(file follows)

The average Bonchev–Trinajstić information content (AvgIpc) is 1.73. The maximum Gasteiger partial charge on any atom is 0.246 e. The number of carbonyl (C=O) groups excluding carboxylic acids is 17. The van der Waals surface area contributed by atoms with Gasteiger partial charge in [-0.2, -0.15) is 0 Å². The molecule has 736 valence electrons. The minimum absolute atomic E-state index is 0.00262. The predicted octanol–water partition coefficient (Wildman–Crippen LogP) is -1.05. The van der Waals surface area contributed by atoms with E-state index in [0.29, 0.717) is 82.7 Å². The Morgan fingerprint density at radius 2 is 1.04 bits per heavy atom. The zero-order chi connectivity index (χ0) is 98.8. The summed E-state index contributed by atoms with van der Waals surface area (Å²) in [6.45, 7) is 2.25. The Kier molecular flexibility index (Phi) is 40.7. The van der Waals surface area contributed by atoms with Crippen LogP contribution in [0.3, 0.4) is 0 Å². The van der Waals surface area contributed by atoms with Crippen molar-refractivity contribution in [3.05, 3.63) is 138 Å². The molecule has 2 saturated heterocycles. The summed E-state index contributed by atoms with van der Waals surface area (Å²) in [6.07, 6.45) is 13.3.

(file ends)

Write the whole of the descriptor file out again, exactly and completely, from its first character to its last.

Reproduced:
The average Bonchev–Trinajstić information content (AvgIpc) is 1.73. The maximum Gasteiger partial charge on any atom is 0.246 e. The number of carbonyl (C=O) groups excluding carboxylic acids is 17. The van der Waals surface area contributed by atoms with Gasteiger partial charge in [-0.2, -0.15) is 0 Å². The molecule has 736 valence electrons. The minimum absolute atomic E-state index is 0.00262. The predicted octanol–water partition coefficient (Wildman–Crippen LogP) is -1.05. The van der Waals surface area contributed by atoms with E-state index in [0.29, 0.717) is 82.7 Å². The Morgan fingerprint density at radius 2 is 1.04 bits per heavy atom. The zero-order chi connectivity index (χ0) is 98.8. The summed E-state index contributed by atoms with van der Waals surface area (Å²) in [6.45, 7) is 2.25. The Kier molecular flexibility index (Phi) is 40.7. The van der Waals surface area contributed by atoms with Crippen LogP contribution in [0.3, 0.4) is 0 Å². The van der Waals surface area contributed by atoms with Crippen molar-refractivity contribution in [3.05, 3.63) is 138 Å². The molecule has 2 saturated heterocycles. The summed E-state index contributed by atoms with van der Waals surface area (Å²) in [6.07, 6.45) is 13.3.